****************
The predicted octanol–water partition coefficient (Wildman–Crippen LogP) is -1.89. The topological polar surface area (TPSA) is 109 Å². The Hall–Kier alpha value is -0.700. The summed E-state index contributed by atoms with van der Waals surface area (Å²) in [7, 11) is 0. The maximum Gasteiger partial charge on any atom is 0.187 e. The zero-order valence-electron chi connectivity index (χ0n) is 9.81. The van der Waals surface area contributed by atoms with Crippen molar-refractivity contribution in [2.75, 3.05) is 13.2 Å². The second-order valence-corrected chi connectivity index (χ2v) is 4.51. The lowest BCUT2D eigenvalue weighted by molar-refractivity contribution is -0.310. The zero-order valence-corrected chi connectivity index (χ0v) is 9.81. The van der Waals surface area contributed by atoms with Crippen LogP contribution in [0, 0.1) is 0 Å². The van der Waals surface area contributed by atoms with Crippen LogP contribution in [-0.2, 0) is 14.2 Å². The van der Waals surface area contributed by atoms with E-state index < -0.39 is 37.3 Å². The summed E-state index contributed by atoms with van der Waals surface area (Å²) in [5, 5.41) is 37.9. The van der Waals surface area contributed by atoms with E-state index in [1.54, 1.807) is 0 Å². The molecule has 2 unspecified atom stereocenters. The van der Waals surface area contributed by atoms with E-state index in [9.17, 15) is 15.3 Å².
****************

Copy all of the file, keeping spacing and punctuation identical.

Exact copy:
The predicted octanol–water partition coefficient (Wildman–Crippen LogP) is -1.89. The topological polar surface area (TPSA) is 109 Å². The Hall–Kier alpha value is -0.700. The summed E-state index contributed by atoms with van der Waals surface area (Å²) in [7, 11) is 0. The maximum Gasteiger partial charge on any atom is 0.187 e. The zero-order valence-electron chi connectivity index (χ0n) is 9.81. The van der Waals surface area contributed by atoms with Crippen molar-refractivity contribution in [2.75, 3.05) is 13.2 Å². The second-order valence-corrected chi connectivity index (χ2v) is 4.51. The lowest BCUT2D eigenvalue weighted by molar-refractivity contribution is -0.310. The zero-order valence-corrected chi connectivity index (χ0v) is 9.81. The van der Waals surface area contributed by atoms with Crippen LogP contribution in [0, 0.1) is 0 Å². The van der Waals surface area contributed by atoms with Crippen LogP contribution in [-0.2, 0) is 14.2 Å². The van der Waals surface area contributed by atoms with E-state index < -0.39 is 37.3 Å². The summed E-state index contributed by atoms with van der Waals surface area (Å²) in [5, 5.41) is 37.9. The van der Waals surface area contributed by atoms with E-state index in [1.54, 1.807) is 0 Å². The molecule has 2 unspecified atom stereocenters. The van der Waals surface area contributed by atoms with E-state index in [9.17, 15) is 15.3 Å².